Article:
With the ongoing government shutdown, the Republican Party has taken its anti-Obama extremism to a new level.
With this latest GOP temper tantrum we see the depths to which a group of people are willing to sink to ensure the failure of an individual — President Barack Obama. When a bill is passed by both houses of Congress, the president signs it and it is upheld by the Supreme Court — and the candidate for president that ran against the program was rejected by the majority of voters — it’s safe to say that it’s the law. And yet, this far-right driven Republican Party rejects that notion.
When Sen. Mitch McConnell (R-Ky.) announced, before the 2010 midterm elections, that priority number 1 for Republicans was making Barack Obama a one-term president (a sentiment that was echoed by other congressional Republicans), he gave us the prism through which most, if not all, Republican action has to be viewed. In an economic calamity unlike anything we’ve seen in about six decades, McConnell declared, President Obama, not the American people, was and is the focus.
And for that reason, we are experiencing a legislative Jonestown moment where the GOP, for the most part, is willingly committing economic suicide by drinking the shutdown kool-aid while the rest of us are held hostage.
Another shutdown from another time
The Newt Gingrich-led Republican Congress offered their version of this fiasco in 1995 and 1996. When the previous fiscal year ended on Sept. 30, 1995 – almost exactly 18 years before our current shutdown – Congress had not passed a budget. Republicans had campaigned in 1994 on a puritanical promise of slowing government growth. Having the first Republican majority in over 40 years gave them the some sort of Manifest Destiny-belief that it was perfectly fine to halt the government gears.
That proved to be a tremendous miscalculation on their part. A 1995 ABC news poll had Republicans receiving the bulk of the blame with 46 percent of respondents compared to the 27 percent that blamed President Bill Clinton. And although Clinton’s approval ratings took a hit as well, after the shutdown was over, his approval ratings had skyrocketed to the highest they had been since he won election in 1992. Bob Dole, the Republican contender for the presidency in 1996 and the Senate majority leader, carried the millstone of the shutdown around in his neck during the whole campaign and was roundly beaten at the polls.
In 1997 – viewing his image as a liability – Newt Gingrich’s own party ousted him out of the speakership in the House. We could wax nostalgic over the times when there was such a thing as a person being too radical for the Republican Party… ahh, those were the days.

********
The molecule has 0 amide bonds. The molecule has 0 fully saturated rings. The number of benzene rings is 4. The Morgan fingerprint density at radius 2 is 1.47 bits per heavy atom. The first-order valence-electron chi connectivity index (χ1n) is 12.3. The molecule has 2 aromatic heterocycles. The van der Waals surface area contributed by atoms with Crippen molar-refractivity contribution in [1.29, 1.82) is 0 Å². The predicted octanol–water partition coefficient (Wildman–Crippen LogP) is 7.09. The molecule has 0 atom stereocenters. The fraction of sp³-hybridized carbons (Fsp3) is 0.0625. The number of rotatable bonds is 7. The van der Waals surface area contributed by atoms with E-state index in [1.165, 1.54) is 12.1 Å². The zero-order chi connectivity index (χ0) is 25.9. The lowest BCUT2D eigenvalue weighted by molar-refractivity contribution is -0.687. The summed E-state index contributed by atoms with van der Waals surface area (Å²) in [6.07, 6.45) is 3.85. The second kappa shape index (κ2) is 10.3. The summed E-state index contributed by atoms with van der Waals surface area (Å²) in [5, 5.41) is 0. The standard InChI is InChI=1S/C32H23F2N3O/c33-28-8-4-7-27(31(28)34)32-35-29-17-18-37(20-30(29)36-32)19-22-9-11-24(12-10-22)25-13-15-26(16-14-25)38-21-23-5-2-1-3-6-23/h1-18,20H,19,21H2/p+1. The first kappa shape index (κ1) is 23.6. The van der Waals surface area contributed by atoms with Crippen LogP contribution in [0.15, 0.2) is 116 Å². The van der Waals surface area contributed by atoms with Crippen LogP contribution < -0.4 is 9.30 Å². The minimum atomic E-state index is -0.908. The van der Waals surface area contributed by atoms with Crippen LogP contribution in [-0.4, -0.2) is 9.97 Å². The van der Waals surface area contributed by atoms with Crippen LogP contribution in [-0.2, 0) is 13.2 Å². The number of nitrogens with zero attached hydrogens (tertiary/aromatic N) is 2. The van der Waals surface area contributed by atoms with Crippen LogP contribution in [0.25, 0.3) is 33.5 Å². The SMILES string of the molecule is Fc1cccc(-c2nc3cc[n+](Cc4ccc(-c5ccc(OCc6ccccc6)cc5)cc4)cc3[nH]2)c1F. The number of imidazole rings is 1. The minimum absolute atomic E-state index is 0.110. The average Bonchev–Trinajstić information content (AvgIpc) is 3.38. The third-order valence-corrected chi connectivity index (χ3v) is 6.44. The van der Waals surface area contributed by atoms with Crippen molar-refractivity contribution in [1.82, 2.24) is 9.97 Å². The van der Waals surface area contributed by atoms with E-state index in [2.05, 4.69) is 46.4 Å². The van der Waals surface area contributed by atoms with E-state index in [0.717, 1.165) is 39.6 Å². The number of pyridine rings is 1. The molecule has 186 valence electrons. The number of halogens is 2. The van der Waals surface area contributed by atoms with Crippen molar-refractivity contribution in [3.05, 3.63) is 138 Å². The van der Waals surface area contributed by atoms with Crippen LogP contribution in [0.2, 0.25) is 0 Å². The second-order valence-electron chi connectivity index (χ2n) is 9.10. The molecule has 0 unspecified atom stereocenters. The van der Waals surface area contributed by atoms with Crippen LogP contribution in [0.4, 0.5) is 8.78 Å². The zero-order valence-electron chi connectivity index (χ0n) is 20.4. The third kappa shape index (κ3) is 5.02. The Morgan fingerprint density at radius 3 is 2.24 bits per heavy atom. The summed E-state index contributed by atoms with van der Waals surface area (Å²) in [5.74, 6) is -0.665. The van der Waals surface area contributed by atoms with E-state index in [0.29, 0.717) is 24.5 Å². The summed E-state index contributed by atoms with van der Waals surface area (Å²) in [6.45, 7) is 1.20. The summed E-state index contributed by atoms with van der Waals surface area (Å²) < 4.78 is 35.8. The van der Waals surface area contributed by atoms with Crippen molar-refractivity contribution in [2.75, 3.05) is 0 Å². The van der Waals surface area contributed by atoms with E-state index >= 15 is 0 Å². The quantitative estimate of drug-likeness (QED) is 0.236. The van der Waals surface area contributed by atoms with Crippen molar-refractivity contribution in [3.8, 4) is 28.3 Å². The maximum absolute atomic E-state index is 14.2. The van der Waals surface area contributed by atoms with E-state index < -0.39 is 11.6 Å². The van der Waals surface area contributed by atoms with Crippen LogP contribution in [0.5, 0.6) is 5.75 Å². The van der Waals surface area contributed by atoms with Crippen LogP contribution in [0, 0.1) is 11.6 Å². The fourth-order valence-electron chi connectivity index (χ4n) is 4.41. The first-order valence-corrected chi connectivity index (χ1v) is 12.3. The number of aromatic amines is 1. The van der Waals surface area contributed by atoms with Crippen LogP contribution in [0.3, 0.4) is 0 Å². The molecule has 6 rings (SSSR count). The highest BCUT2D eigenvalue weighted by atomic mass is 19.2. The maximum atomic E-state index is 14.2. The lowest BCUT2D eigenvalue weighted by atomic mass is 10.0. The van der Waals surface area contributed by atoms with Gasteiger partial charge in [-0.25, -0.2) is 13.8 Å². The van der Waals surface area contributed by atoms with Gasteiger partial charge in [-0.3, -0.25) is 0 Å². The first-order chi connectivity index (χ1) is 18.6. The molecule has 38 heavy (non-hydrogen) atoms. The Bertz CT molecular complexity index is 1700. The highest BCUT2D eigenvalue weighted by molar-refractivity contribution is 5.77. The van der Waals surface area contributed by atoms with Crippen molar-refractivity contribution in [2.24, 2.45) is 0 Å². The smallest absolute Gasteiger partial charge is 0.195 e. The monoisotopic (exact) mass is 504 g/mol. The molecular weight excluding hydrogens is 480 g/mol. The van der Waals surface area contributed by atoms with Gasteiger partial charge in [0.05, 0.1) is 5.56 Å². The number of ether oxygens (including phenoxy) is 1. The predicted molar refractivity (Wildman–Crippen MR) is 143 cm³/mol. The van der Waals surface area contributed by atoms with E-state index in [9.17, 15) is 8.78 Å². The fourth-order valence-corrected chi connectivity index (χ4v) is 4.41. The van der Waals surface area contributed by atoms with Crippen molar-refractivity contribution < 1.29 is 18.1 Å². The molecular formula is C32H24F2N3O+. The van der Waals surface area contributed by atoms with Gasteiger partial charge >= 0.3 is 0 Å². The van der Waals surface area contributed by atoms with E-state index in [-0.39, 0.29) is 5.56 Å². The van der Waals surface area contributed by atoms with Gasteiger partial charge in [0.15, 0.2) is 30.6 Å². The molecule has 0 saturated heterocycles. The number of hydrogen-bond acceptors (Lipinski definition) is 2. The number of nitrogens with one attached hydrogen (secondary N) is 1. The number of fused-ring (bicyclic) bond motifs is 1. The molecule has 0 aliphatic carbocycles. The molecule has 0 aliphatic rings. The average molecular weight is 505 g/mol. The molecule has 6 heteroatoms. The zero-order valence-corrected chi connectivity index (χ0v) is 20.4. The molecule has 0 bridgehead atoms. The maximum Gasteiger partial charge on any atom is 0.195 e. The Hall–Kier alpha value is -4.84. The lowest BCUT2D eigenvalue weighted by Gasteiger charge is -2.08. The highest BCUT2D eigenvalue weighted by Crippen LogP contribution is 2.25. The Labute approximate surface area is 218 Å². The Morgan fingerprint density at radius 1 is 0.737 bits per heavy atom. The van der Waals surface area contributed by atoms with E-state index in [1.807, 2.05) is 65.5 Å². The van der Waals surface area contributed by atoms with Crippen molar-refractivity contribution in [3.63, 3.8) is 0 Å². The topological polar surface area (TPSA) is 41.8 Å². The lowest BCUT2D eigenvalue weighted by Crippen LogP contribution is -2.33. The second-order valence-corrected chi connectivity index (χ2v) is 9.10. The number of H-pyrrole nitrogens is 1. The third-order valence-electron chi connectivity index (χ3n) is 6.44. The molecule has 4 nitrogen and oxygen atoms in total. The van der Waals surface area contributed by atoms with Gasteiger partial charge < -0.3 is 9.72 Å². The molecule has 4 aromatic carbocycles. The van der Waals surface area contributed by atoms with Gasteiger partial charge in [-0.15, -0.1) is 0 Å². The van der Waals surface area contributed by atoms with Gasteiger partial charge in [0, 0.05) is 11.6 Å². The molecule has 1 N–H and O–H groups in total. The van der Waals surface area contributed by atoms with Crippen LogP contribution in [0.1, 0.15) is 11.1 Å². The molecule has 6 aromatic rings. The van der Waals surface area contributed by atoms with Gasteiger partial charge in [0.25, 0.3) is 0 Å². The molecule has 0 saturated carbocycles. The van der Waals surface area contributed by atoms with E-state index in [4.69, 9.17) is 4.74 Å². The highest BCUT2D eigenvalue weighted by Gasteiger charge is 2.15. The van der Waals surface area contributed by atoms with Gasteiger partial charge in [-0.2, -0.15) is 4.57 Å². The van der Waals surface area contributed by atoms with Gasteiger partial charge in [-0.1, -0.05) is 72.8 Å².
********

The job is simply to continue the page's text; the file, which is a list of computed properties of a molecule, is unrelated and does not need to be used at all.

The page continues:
As we fast-forward to the midterms of 2010 a similar dynamic took place with the Tea Party insurgency and a newly-controlled Republican House. The Cut, Cap and Spend resolution – a draconian bill even by Republican standards – passed the House. The GOP leadership knew that since this bill had little chance of passing, that their members’ votes were purely symbolic. Nevertheless, contained in the shell of this symbol is the kernel of their very real ideology.
When any group of legislators proposes making the continued segregation and concentration of wealth toward the top a quasi-constitutional right while simultaneously making deep cuts into programs that help the most vulnerable the only alternative, they have declared war on reason, justice and compassion.
A recent Pew research poll shows just how successful the GOP smear campaign has been. Although a majority of the American public blames Republicans for the current shutdown, it’s a slim majority. Thirty-nine percent say they blame Republican and 36 percent say the president is to blame – 17 percent say both are equally culpable.
The longest government shutdown that we have experienced in the U.S., was 28 days. Projections and estimates have been made that put the amount of money that will be lost at about $2.6 billion a day or approximately $55 billion if it drags on for three or four weeks.
Your pain is not my concern
So what are they saying? Your home is in foreclosure, Mr. Smith? Sorry, we can’t help you; we have a president to defeat. Lost your job, Ms. Jones? We can’t be bothered with a jobs program because easing your pain might win him political capital. Medical bills stacking up, Mr. Williams; Mrs. Carter? Obamacare may be the right answer for you, but it doesn’t do a thing for us.
They are impervious to human suffering; they are unyielding in the face of catastrophic American need.
Nihilistic appears to be the best way to describe this present band of congressional Republicans. They said the debt ceiling didn’t need to be raised… let the economy burn. And when it was raised it was only after the President paid a steep price — and the currency was the backs of the poor, working and middle class of this nation.
To be sure, the defeat of one’s political rivals is always an objective (and there is a tacit understanding that it is the objective), but in hard economic times, stifling joblessness, a pandemic of home foreclosures and several ongoing military entanglements, easing the pain and suffering of the American people should have been priority number one. In a situation that cries out for statesmen and stateswomen, we are left with hypocritical partisans.
There appears to be no sane and rational voice, in current Republican circles, that has the ear of the party whose love of country trumps any disdain they have for President Obama. Yes, to them, failing the nation pales in comparison to ensuring the failure of this president — and the lives that are damaged in the process are deemed irrelevant collateral damage.
The views expressed in this article are the author’s own and do not necessarily reflect Mint Press News’ editorial policy.